• weighing chamber.
    mouse weighing chamber

    Figure 1. To prevent mice from escaping when weighing them, use a weighing chamber. This one is made from a refrigerator container with air holes punched in the top.

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Experimental Procedure

Note: for experiments involving vertebrate animals, ISEF-affiliated fairs require the experimental design to be approved by a scientific review committee (SRC) prior to the commencement of experiments. Please refer to the ISEF rules for additional important requirements for studies involving vertebrate animals: http://www.sciserv.org/isef/document/.
  1. Place six mice in each cage. Both groups will have free access to standard laboratory mouse food and water.
  2. Feed the mice in cage 1 a supplemental food high in simple carbohydrates (e.g., sugared breakfast cereal) two or three times a day.
  3. Mice in cage 2 (the control group) will receive no supplement.
  4. Record the weight of each mouse daily. How do you tell them apart? Here are some tips for marking mice from the mouse experts at The Jackson Laboratory:
    1. "Several methods are particularly well suited for identifying cage mates. A felt tip marker may be used for marking an ear or tail: such marks usually disappear in 1-2 days.
    2. "Food coloring may be used to dye a patch of fur: such marks generally last for 1-2 weeks but can be used only on albino and light colored mice.
    3. "A patch of fur on the back or side of the mouse may be shaved: such marks generally last 1-4 weeks (depending on stage of the hair cycle) and can be used on any color mouse." (Jackson Laboratory, 2005)
  5. For handling the mice in order to weigh them, there are three different methods you can try. Whichever method you choose, transfer the mouse to the weighing container smoothly and quickly.
    1. If you can manage the hand scoop method, it is probably the least stressful for the mice. However, you do need to be careful not to let the mouse escape.
      picking up mice with the 'hand scoop' method

      Figure 2. The hand scoop method is usually the least stressful way of handling mice.

    2. The tail hold with hand support is the next method. Grasp the tail of the mouse close to the body (no further than half-way down the tail). Support the mouse's feet with your other hand.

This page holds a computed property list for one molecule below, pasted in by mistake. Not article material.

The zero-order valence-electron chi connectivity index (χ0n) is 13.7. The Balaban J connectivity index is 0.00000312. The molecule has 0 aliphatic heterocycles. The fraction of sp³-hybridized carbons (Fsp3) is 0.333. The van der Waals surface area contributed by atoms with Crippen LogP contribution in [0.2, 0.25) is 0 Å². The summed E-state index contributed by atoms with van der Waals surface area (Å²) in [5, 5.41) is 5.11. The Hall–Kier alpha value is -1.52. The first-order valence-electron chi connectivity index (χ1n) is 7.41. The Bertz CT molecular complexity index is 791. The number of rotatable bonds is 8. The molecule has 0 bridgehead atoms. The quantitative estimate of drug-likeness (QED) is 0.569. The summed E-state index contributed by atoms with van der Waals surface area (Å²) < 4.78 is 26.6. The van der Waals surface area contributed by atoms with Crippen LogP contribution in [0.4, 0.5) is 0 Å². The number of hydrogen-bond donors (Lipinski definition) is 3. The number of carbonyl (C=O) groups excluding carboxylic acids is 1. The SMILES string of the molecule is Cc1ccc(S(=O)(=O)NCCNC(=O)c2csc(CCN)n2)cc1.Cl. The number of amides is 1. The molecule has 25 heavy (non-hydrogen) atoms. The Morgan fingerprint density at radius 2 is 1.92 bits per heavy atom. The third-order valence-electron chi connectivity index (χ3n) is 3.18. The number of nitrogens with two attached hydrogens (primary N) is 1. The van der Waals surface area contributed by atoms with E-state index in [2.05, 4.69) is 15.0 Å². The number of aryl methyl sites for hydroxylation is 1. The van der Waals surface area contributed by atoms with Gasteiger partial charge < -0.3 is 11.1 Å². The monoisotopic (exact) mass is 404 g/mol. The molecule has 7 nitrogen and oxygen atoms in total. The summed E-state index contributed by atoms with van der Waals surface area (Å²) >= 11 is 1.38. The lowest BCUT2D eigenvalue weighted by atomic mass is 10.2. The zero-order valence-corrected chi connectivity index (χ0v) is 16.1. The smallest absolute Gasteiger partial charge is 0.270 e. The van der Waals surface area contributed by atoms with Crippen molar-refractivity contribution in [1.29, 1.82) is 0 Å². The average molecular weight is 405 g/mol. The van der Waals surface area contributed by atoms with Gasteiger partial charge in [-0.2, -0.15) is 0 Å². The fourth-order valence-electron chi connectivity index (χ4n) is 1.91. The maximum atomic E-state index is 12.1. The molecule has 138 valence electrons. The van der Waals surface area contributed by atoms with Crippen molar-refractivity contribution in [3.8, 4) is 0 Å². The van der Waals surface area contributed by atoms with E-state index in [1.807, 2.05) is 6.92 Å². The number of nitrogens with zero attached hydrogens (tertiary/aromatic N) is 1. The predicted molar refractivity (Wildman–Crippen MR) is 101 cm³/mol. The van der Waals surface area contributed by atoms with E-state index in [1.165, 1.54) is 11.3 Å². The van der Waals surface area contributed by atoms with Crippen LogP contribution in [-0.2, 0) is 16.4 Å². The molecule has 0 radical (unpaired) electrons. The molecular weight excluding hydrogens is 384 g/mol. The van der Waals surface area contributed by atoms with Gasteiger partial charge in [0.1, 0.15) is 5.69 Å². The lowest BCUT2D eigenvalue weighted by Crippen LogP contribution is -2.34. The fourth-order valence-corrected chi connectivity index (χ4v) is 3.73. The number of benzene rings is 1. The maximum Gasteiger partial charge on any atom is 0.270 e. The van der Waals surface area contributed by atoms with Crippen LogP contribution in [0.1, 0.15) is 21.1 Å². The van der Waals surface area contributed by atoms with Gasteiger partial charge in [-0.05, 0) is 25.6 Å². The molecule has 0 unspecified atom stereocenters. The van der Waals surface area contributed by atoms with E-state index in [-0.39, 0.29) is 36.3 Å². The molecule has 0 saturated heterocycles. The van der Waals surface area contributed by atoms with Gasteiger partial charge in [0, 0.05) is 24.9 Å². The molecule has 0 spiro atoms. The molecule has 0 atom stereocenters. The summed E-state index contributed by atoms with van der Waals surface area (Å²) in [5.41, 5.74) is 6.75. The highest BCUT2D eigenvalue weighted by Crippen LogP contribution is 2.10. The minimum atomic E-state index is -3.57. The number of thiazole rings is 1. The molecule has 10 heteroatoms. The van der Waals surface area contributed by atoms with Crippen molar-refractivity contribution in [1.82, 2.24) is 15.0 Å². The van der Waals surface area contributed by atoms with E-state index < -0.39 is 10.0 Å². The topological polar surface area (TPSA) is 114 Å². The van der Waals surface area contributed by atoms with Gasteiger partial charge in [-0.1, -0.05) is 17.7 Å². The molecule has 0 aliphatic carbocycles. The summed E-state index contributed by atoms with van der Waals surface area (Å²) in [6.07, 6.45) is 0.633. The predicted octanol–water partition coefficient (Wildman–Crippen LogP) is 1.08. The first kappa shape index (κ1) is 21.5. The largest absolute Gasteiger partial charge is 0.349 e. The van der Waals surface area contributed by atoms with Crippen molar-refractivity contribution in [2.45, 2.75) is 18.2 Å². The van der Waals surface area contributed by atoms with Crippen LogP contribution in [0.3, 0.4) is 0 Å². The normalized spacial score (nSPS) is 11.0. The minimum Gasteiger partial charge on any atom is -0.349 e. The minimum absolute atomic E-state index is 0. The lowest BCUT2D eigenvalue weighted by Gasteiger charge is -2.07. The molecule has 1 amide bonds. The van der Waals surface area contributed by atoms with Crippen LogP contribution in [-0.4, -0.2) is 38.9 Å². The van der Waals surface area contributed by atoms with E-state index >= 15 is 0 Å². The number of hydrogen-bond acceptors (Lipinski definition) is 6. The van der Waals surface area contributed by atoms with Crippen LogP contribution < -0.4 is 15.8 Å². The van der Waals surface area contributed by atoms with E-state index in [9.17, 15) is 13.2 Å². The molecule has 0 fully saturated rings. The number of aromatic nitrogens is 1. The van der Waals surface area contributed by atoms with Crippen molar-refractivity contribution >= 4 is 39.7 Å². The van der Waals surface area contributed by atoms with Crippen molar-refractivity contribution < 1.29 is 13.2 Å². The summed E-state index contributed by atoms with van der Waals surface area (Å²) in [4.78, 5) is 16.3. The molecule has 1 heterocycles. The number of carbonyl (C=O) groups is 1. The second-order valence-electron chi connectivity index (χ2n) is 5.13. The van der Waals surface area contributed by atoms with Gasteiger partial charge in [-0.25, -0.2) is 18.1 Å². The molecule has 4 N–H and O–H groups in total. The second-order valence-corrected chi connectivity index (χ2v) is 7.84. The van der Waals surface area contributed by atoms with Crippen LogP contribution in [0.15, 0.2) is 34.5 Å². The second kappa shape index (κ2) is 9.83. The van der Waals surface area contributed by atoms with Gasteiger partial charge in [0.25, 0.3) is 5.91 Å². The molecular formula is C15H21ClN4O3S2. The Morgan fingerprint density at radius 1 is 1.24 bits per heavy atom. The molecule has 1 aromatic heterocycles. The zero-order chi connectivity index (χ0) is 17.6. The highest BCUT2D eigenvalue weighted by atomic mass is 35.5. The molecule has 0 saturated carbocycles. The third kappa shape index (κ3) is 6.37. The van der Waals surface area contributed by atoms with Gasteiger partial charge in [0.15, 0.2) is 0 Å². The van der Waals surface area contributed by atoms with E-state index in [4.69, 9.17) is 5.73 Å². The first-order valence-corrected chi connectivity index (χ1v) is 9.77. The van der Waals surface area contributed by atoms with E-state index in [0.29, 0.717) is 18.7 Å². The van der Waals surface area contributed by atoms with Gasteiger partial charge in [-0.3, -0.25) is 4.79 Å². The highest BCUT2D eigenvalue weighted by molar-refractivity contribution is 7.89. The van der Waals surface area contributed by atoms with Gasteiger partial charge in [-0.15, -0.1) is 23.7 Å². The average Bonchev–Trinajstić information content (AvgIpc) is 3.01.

picking up mice with the 'tail hold and hand support' method

      Figure 3. The tail hold with hand support is an alternative method for handling mice.

    3. The tail hold alone is the final method. Remember to always grasp the tail of the mouse close to its body. Lifting near the tip of the tail will injure the mouse. Do not leave the mouse hanging, or it will climb its tail and try to bite.
      picking up mice with the 'tail hold alone' method

      Figure 3. The tail hold alone is the third method for handling mice.

  6. Calculate the weight gain for each individual mouse.
  7. Calculate the average and standard deviation of the weight gain for each group of mice.
  8. More advanced students should use Student's t-test to determine whether any differences between the two averages are statistically significant. The Bibliography has a link to an online calculator you can use (Kirkman, date unknown).

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Variations

  • If you want to collect data on caloric intake, you can also weigh the food each day to figure out how much the mice have eaten.
  • In this experiment, the food supplements primarily contained simple carbohydrates. What about other nutrients? Design an experiment to test weight gain when the food supplement contains a high proportion of fat, or protein.
  • When it comes to gaining or losing weight, diet is only part of the equation. Diet determines the number of calories on the input side, but an animal's activity determines how many of those calories are used. Design an experiment to assess the difference in weight gain between "couch potatoes" and active mice.
  • What role does genetics play in weight gain? Test different strains of mice for weight gain. Keep diet and exercise the same for both groups.

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Ask an Expert

The Ask an Expert Forum is intended to be a place where students can go to find answers to science questions that they have been unable to find using other resources. If you have specific questions about your science fair project or science fair, our team of volunteer scientists can help. Our Experts won't do the work for you, but they will make suggestions, offer guidance, and help you troubleshoot.